One can also pay rent to parents or grandparents to remove taxable income and save up on Income Tax. Although parents or grandparents are the landlords of the house but the property should be under the same name as shown in the rent receipt.
The accommodation occupied by the claimant (i.e. the family home), cannot be signed under the person making claim for the Tax exemption. However, paying rent to one’s spouse cannot be verified as valid to avail HRA benefits, as it is stated that after marriage the couple is supposed to automatically share an accommodation together.
HRA benefits on Home Loans
If an individual pay for a home loan and he/she avails tax benefits for the loan, the individual can still benefit from the HRA allowance provided by the employer. This is applicable when the employee owns a property but has rented out that accommodation to someone else while he/she themselves occupy a rented accommodation belonging to someone else.
This allows the employee to earn from his own property while benefiting from HRA policy which eventually lessens his/her burden of paying rent for the accommodation he has occupied.
Frequently Asked Questions
Q. How are HRA considered for a salaried individual and a self-employed professional?
House Rent Allowance for salaried individuals is accounted under Section 10(13A) of the Income Tax Act, 1961, in agreement with rule 2A of Income Tax Rules (HRA Exemption Rules). Whereas, self-employed professionals cannot avail exemption under HRA act, as they are not paid by an employer.
Q. Can self-employed individual claim for House Rent benefit?
Self-employed individuals can claim for HRA benefits for the rent payment they incur, by filing for the claim under Section 80(GG), subjected to certain conditions.
Q. What are the factors considered in calculating the HRA for the salaried individual?
The factors that are accounted for calculating HRA for tax emption are The Basic Salary, HRA received, actual rent paid by the employee and the city of residence. If these salary components remain the same then tax exemption is calculated on an annual basis. When the salary components are subjected to change based on the hike in pay, rent or shifting of residence then the HRA is calculated on monthly basis.
Q. Does an employee’s city of residence have anything to do with HRA?
The city where an employee resides also has a significant part in HRA calculation; for a metropolitan city, the HRA tax exemption is 50% of the Basic Salary while in non-metropolitan cities the HRA is 40% of Basic Salary.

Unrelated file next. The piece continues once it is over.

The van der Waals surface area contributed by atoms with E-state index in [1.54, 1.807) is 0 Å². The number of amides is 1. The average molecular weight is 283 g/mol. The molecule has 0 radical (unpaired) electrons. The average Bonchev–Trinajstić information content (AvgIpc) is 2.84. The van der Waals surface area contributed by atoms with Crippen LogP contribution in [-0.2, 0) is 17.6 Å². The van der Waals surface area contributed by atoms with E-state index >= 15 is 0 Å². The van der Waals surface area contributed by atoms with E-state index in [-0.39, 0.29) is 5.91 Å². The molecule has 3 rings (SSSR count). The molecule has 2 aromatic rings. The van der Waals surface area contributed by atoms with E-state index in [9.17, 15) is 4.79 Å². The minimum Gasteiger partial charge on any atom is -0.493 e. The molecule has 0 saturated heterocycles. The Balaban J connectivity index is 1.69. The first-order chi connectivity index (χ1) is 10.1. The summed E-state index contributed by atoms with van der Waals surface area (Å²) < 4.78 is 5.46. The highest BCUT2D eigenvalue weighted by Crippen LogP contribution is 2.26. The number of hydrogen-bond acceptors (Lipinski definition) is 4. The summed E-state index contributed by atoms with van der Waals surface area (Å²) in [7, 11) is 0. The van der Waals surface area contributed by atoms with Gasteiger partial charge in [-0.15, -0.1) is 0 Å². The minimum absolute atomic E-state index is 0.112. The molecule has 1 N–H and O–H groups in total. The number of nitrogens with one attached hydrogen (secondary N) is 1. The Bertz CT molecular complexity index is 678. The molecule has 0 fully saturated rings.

Q. Can an individual pay rent to his/her parents for availing HRA benefits?
Yes, employees can avail HRA benefits in such cases he/she needs to furnish details regarding the payments on rent by producing a rent receipt.
Q. What are the proofs required for submission claim for House Rent Allowance?
An employee must submit proof of rent paid, by providing rent receipts; one receipt must be a receipt paid at the beginning of the year while the other receipt being the payment made at end of the financial year. A one rupee revenue stamp affixed with the signature of the claimant must be submitted as well, along with other details like; the rented accommodation address, the amount of rent paid, the name of the landlord etc.
Q. Can an employee simultaneously avail tax benefits on home loan as well as HRA?
Home loan and HRA are two different entities and have no direct bearing on each other, thereby, tax benefits for both are separate. When an individual continues paying rent on his/her accommodation, he/she has the privilege of making claims for tax benefits on the HRA part of the salary as well as availing tax benefits on the home loan. This case is, however, relevant only if the home loan is made towards a property located in a different city.
Q. What can one do if he/she forgets to submit the rent receipts to the employer?
The good thing about HRA is that it can also be claimed directly on one’s Income Tax Returns. If a person couldn’t submit the rent receipts to the company HR on-time then he/she can claim HRA amount while filing for Income Tax Returns.
Q. What can a person do if his/her landlord does not provide him/her with the landlord’s Personal Account Number?
There is no other option available to overlap the HRA claim procedure if the rent paid for accommodation is more than Rupees 1 lac in a year. It is mandatory that the applicant should submit his/her landlord’s Personal Account Number in order to claim for HRA benefits.